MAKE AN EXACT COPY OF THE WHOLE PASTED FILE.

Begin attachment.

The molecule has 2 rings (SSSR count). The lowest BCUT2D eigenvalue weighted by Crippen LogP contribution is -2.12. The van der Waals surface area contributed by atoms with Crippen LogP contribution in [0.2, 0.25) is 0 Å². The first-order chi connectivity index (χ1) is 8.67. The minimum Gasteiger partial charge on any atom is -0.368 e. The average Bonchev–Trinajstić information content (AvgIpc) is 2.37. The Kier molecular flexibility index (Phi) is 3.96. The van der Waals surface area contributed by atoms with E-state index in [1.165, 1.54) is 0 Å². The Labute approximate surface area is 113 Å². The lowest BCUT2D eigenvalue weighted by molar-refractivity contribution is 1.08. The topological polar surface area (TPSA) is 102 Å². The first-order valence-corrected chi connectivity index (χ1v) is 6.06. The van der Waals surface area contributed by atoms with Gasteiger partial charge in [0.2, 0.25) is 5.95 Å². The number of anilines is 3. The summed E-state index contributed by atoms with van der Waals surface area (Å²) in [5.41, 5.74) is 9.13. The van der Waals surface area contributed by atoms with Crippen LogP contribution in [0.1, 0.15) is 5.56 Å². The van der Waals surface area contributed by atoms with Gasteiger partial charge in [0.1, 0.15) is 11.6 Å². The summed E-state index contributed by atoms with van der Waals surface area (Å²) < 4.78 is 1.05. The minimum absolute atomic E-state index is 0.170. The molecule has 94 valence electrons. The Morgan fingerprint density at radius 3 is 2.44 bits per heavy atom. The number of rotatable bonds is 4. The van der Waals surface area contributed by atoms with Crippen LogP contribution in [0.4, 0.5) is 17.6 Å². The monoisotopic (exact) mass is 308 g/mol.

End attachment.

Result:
The molecule has 2 rings (SSSR count). The lowest BCUT2D eigenvalue weighted by Crippen LogP contribution is -2.12. The van der Waals surface area contributed by atoms with Crippen LogP contribution in [0.2, 0.25) is 0 Å². The first-order chi connectivity index (χ1) is 8.67. The minimum Gasteiger partial charge on any atom is -0.368 e. The average Bonchev–Trinajstić information content (AvgIpc) is 2.37. The Kier molecular flexibility index (Phi) is 3.96. The van der Waals surface area contributed by atoms with E-state index in [1.165, 1.54) is 0 Å². The Labute approximate surface area is 113 Å². The lowest BCUT2D eigenvalue weighted by molar-refractivity contribution is 1.08. The topological polar surface area (TPSA) is 102 Å². The first-order valence-corrected chi connectivity index (χ1v) is 6.06. The van der Waals surface area contributed by atoms with Gasteiger partial charge in [0.2, 0.25) is 5.95 Å². The number of anilines is 3. The summed E-state index contributed by atoms with van der Waals surface area (Å²) in [5.41, 5.74) is 9.13. The van der Waals surface area contributed by atoms with Crippen LogP contribution in [0.1, 0.15) is 5.56 Å². The van der Waals surface area contributed by atoms with Gasteiger partial charge in [0.1, 0.15) is 11.6 Å². The summed E-state index contributed by atoms with van der Waals surface area (Å²) < 4.78 is 1.05. The minimum absolute atomic E-state index is 0.170. The molecule has 94 valence electrons. The Morgan fingerprint density at radius 3 is 2.44 bits per heavy atom. The number of rotatable bonds is 4. The van der Waals surface area contributed by atoms with Crippen LogP contribution in [0.4, 0.5) is 17.6 Å². The monoisotopic (exact) mass is 308 g/mol.